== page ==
Issued 11 Mar 2012
Bob McDavitt's ideas for sailing around the South Pacific.
Disclaimer: Weather is a mix of pattern and chaos; these ideas are from the patterned world of weather maps, so please fine-tune to your place. Dates are in UTC unless otherwise stated.
La NINA continues to relax in the atmosphere. Average atmospheric SOI (30day running mean) is now hovering around zero—was 0.3 on 4 March and 0.2 on 11 March
A new pulse of enhanced convection or MJO cycle is still lurking over the eastern Indian Ocean and Northern Australia, but is taking its time getting to Coral Sea—pressure should fall in that area this week. During the past week this pulse has probably been a factor in the formation of TC KOJI and the Low off NW Australia. During the next week it is likely to help form a deepening Low in the Gulf of Carpentaria around Friday 16/Saturday 17 March—this low is expected to travel inland across central Australia next week.
The South Pacific Convergence zone SPCZ had a quiet week in the Coral Sea and seems to be bunched in the Fiji-Samoa-Tonga area and a small low may form on this near or south of Tonga next weekend and then deepen as it wanders off to the southeast.
An interesting phenomenon is occurring near the equator in the near overhead sun (close to equinox) with a zone of convection along around 8 to 10S near Tokelau right across the equator and into the ITCZ near 3N in the eastern Pacific—some sort of mirror image of the ITCZ in the South Pacific, something that I call equinoctial twinning.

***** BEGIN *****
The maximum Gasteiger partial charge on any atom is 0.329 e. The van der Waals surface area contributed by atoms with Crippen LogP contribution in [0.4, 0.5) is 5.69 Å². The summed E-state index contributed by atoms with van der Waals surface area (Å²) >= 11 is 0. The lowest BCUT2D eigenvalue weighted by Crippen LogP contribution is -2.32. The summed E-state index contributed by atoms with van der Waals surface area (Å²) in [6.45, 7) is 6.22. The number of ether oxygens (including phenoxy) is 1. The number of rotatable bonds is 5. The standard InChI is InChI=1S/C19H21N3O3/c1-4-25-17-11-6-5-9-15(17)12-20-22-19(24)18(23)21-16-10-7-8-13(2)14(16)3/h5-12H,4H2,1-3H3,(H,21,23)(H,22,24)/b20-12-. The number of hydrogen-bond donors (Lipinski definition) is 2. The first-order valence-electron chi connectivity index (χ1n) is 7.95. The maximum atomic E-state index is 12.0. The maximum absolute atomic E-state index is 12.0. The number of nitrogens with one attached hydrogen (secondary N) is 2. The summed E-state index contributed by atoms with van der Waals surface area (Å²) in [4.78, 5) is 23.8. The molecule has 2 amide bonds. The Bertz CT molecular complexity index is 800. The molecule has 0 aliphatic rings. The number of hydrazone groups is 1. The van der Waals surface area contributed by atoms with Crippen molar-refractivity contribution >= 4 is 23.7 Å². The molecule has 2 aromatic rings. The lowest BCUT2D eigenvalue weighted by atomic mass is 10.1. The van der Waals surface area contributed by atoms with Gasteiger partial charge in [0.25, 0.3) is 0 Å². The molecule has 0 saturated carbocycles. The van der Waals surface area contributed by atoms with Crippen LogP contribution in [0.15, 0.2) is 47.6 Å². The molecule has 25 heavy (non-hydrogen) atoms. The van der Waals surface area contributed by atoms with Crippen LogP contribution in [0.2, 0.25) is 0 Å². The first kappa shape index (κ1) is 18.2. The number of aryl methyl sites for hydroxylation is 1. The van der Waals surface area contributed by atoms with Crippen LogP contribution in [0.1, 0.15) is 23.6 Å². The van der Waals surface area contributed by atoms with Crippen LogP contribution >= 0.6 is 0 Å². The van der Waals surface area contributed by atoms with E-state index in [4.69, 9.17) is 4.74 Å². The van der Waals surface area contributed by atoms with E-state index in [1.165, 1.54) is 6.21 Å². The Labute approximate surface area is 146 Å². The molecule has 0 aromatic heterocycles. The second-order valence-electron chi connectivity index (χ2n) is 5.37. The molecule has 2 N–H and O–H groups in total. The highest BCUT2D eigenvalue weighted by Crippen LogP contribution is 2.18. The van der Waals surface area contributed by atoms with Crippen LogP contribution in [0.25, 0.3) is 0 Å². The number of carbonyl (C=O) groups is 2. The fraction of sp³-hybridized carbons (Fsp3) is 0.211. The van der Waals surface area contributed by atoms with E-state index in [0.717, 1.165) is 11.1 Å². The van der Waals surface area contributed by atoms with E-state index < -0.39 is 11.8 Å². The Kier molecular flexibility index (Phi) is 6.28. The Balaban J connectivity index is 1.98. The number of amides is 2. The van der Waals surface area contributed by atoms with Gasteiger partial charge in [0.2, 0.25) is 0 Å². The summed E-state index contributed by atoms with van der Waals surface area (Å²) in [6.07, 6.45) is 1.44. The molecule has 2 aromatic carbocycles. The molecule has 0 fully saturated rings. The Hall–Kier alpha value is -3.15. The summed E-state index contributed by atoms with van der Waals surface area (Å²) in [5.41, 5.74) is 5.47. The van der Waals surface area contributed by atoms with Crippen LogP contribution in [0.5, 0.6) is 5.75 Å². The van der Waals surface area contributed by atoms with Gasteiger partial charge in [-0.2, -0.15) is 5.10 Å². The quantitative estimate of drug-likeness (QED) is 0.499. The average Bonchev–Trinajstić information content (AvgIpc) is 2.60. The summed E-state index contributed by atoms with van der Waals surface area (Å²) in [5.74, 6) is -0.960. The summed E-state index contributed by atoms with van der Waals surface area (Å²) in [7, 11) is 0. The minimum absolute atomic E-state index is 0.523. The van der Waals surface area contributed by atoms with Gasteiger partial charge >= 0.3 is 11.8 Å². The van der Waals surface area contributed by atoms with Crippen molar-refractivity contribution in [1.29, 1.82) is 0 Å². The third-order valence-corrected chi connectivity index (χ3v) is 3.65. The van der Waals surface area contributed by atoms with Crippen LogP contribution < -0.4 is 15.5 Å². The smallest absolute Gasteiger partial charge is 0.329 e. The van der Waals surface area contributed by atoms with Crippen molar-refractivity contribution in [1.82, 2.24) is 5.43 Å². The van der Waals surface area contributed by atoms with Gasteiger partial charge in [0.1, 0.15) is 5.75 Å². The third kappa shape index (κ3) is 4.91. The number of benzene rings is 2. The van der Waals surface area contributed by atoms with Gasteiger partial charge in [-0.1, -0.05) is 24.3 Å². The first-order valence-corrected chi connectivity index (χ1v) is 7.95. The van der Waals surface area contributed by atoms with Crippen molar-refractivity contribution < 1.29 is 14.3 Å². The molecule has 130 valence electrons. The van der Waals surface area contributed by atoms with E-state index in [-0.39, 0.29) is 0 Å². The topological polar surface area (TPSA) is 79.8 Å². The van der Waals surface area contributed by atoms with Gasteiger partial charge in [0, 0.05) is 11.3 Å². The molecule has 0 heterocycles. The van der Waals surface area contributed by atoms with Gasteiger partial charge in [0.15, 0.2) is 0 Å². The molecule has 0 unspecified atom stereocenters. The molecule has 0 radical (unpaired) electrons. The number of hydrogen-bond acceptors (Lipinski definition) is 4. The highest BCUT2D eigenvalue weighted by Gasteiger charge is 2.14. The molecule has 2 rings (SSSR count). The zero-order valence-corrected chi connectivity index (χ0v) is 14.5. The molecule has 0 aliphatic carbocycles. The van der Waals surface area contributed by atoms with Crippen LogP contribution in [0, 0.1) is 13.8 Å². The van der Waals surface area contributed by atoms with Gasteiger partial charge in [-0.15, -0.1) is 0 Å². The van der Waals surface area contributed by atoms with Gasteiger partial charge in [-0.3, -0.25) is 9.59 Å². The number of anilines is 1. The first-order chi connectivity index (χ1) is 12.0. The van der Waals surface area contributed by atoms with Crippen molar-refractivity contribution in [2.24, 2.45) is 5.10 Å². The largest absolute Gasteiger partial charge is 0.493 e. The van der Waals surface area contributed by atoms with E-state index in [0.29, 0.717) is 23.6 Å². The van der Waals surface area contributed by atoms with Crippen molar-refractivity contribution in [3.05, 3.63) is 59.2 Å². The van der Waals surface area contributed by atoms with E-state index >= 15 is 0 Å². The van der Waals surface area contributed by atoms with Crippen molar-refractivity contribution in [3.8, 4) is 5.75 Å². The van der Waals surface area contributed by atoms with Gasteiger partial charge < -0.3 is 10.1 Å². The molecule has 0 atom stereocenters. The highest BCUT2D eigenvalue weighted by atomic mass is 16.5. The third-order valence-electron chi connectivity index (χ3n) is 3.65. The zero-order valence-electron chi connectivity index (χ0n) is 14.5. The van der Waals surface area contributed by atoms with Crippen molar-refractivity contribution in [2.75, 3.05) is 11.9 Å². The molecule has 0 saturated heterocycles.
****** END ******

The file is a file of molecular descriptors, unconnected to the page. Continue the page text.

SUBTROPICAL RIDGE STR
High1 over central/southern Tasman Sea on Monday 12 March is likely to spread across/around South Island on Tuesday and then wander east steadily along 40/45S.
High2 is, over Mon-wed, being diverted further south across Aussie bight by a low from Australia's monsoonal trough. It should cross South Tasman Sea on Wed and South Island on Thursday, and then wander east along 45 to 40S.
High3 should have a more standard rip across the Aussie Bight and cross just south of Tasmania on Sun 18 March then central NZ on Tues 20 March.
With lowering pressures in the Coral Sea, there are likely to be squash zones of enhanced easterly winds across the South pacific on the north side of these highs.
TASMAN SEA/NZ AREA
Between the highs there are likely to be passing troughs: one is expected to move off to east of North island on Monday, another should reach Southland by Wed and affect east coast on Thursday, a third should reach Southland on Sat and affect rest of NZ and central Tasman Sea on Sunday 18th March.